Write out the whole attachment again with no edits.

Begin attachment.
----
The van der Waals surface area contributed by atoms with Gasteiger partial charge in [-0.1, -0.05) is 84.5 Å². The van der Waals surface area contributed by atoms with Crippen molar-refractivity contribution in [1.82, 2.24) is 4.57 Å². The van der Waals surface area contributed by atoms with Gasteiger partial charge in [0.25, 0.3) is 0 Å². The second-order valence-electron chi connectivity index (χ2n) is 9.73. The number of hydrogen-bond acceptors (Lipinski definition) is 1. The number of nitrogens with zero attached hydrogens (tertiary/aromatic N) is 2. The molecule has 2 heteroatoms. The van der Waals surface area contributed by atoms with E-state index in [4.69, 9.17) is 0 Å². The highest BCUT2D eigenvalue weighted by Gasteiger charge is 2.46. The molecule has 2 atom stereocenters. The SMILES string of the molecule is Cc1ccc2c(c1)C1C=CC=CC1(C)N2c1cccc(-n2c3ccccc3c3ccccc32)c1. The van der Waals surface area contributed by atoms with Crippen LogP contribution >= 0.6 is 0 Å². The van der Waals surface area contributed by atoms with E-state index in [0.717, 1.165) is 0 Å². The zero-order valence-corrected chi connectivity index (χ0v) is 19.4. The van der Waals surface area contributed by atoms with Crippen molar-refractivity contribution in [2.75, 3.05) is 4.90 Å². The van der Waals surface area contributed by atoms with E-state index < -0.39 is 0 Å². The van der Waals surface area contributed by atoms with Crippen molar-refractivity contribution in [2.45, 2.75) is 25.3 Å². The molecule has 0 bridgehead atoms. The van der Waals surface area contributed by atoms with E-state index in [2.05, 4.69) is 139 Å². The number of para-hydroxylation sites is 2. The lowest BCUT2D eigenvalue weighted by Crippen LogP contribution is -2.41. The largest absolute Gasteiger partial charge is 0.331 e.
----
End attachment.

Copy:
The van der Waals surface area contributed by atoms with Gasteiger partial charge in [-0.1, -0.05) is 84.5 Å². The van der Waals surface area contributed by atoms with Crippen molar-refractivity contribution in [1.82, 2.24) is 4.57 Å². The van der Waals surface area contributed by atoms with Gasteiger partial charge in [0.25, 0.3) is 0 Å². The second-order valence-electron chi connectivity index (χ2n) is 9.73. The number of hydrogen-bond acceptors (Lipinski definition) is 1. The number of nitrogens with zero attached hydrogens (tertiary/aromatic N) is 2. The molecule has 2 heteroatoms. The van der Waals surface area contributed by atoms with E-state index in [4.69, 9.17) is 0 Å². The highest BCUT2D eigenvalue weighted by Gasteiger charge is 2.46. The molecule has 2 atom stereocenters. The SMILES string of the molecule is Cc1ccc2c(c1)C1C=CC=CC1(C)N2c1cccc(-n2c3ccccc3c3ccccc32)c1. The van der Waals surface area contributed by atoms with Crippen LogP contribution >= 0.6 is 0 Å². The van der Waals surface area contributed by atoms with E-state index in [0.717, 1.165) is 0 Å². The zero-order valence-corrected chi connectivity index (χ0v) is 19.4. The van der Waals surface area contributed by atoms with Crippen molar-refractivity contribution in [2.75, 3.05) is 4.90 Å². The van der Waals surface area contributed by atoms with E-state index < -0.39 is 0 Å². The van der Waals surface area contributed by atoms with Crippen molar-refractivity contribution in [2.45, 2.75) is 25.3 Å². The molecule has 0 bridgehead atoms. The van der Waals surface area contributed by atoms with E-state index in [2.05, 4.69) is 139 Å². The number of para-hydroxylation sites is 2. The lowest BCUT2D eigenvalue weighted by Crippen LogP contribution is -2.41. The largest absolute Gasteiger partial charge is 0.331 e.